Pictures of the Buccaneers' specialists.
Oh, the humble kicker.
Kickers can be the unsung heroes of your fantasy team. Too often, owners will just draft a kicker in one of the final rounds and then forget about him, sticking with their original pick for the duration of the league when other, better options are ripe for the picking off the waiver wire.
To begin, it is important to point out the school of thought to which this article prescribes: You should wait until one of the last two rounds to draft your kicker. Yes, Justin Tucker, Stephen Gostkowski and Matt Bryant are fantastic kickers, but, ultimately, the point difference between kicker options proves minimal, and predicting how great a kicker will be before the season begins is a maddening exercise.
For instance, let's look at last season. Bryant and Tucker ran away with the kicker leads with very impressive totals, 9.7 and 8.8 fantasy points per game, respectively. Bryant's 2016 ADP was "not drafted;" he ranked 20th at his position in ADP. Tucker was a bit more of a standard prediction as the fourth overall kicker taken in most leagues.
Moving down the points-total list, the third-best kicker of 2016 scored 8.1 points per game, the 17th-best kicker scored 7.1 points per game. That is 15 different kickers within one point per game of each other. Those kickers range from Stephen Gostkowski (7.6 ppg and the highest kicker ADP) to Will Lutz (7.9 ppg and not even drafted enough times to show up on the 2016 historical ADP list).
Wait on your kickers.
Now, let's get to the Buccaneers' options going into this season: Roberto Aguayo and Nick Folk. Aguayo, a second-year player drafted a year ago, is the incumbent; Folk played for the New York Jets in 2016.
Average Draft Position (ESPN): --
Position (K) Draft Ranking: 22
2016 Fantasy Point Production (Standard Format): 88
2016 Position (K) Rank: 24
Average Draft Position (ESPN): --
Position (K) Draft Ranking: 35
2016 Fantasy Point Production (Standard Format): 104
2016 Position (K) Rank: 21
Another rule of thumb is that if there is a training camp kicking competition and your fantasy draft is being held before the teams' final cuts, you are not going to want to draft either of those dueling kickers. That's a particularly long-winded rule of thumb, and if you want to ignore it, you can because it is really a no-harm, no-foul scenario. If you draft Kicker Option A and he does not ultimately win the job, it is very likely that you can just drop him and pick up Kicker Option B, who is sitting patiently in waivers for you.
There are many die-hard Buccaneers fans out there who realize that the difference in kicker points is minimal, so it is a great time to stay loyal to your team. To them: by all means, draft your Buccaneers kicker and start them proudly. As mentioned, it is just hard to know what a kicker will do each year. But we can look at a few clues to show that whichever kicker makes the final roster should certainly outscore their ADP this season. Those clues, namely, are the points and yards per game that a team's offense generates.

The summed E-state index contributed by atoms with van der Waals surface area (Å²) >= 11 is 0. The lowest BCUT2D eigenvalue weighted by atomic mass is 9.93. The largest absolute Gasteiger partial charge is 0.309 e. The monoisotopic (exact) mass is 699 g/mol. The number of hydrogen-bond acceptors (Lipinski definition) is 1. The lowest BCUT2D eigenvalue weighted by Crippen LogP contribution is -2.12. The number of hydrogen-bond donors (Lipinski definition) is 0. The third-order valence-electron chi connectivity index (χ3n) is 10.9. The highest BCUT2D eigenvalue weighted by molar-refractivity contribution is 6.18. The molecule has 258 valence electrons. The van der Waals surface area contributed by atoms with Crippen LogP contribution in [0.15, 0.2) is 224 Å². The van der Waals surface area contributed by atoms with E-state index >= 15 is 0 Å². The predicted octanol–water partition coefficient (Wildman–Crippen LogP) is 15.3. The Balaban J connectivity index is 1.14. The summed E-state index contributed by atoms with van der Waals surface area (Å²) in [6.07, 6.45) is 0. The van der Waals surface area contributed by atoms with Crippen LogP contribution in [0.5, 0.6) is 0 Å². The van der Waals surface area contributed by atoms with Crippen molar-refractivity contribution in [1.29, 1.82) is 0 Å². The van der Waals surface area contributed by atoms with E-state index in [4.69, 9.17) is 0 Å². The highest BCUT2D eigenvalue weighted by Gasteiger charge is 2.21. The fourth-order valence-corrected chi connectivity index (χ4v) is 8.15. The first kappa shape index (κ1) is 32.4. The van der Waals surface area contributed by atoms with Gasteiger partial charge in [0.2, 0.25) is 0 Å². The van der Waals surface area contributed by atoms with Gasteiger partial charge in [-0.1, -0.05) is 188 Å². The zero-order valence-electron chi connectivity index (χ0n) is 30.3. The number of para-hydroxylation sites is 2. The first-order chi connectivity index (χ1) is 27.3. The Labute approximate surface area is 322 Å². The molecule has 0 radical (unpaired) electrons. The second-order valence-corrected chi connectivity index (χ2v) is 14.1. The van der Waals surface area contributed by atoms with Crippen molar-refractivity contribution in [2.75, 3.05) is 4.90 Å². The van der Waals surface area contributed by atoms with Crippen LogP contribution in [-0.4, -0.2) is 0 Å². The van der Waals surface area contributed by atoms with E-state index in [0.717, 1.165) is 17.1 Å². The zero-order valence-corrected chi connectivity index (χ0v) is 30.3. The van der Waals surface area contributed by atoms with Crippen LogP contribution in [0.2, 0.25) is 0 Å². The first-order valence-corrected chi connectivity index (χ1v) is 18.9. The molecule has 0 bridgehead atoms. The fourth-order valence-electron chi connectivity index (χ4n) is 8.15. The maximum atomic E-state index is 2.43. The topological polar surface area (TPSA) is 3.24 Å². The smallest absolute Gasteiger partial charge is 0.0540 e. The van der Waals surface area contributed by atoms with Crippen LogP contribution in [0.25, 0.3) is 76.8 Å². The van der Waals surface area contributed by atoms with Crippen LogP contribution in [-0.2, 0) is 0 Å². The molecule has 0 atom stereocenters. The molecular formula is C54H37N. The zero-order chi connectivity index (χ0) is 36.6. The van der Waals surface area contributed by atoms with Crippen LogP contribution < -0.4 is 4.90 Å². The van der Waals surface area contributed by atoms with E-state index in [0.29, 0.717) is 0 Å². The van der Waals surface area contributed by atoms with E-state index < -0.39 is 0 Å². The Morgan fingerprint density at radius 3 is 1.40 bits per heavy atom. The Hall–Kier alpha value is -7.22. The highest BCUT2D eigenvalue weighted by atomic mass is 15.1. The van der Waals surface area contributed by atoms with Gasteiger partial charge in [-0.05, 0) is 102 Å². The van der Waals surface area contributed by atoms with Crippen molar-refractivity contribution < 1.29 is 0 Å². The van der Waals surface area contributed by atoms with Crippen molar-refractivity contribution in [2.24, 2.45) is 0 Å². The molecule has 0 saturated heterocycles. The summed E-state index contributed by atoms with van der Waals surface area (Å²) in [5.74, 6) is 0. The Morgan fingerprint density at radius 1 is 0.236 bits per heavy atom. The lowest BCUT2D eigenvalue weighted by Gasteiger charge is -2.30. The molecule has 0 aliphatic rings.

Eight of the kickers playing on the NFL's highest scoring teams were among the 17 kickers to score seven or more points per game last year. There are a few notable outliers, but more often than not, a high-scoring offense is going to come with a high-scoring kicker. The Falcons, Saints, Patriots, Packers and Cowboys were the five highest-scoring offenses in 2016, and all five of their kickers finished in the top 12 for fantasy points. In terms of yardage, the Saints, Falcons, Redskins, Patriots and Cowboys led the league, all five kickers wound up in the top eight.
With Jameis Winston, Mike Evans, DeSean Jackson, Doug Martin, Cameron Brate, O.J. Howard and the rest of the Buccaneers' weapons, this Bucs offense is widely thought to be on the verge of an explosive breakout in 2017. With big plays comes big points. Touchdowns turn into an extra point for a kicker, and should the offense stall inside the 30, that can lead to even more. The key is moving the ball and taking advantage of opportunities. All signs point to the Buccaneers' offense making great strides, and fantasy owners can benefit.
Bottom Line: Don't draft your kicker early, and probably avoid drafting a Buccaneers kicker unless your draft is held after the final rosters have been made. If you are a Buccaneers fan, or really believe that this offense is special and that the kicker will benefit, then there is little harm with drafting them with your final-round selection. Just remember to pay attention to the position throughout the season and adjust accordingly. Chances are that Aguayo or Folk will be sitting unused by the end of Week Four, and there is the potential that they could be among the leaders at their position.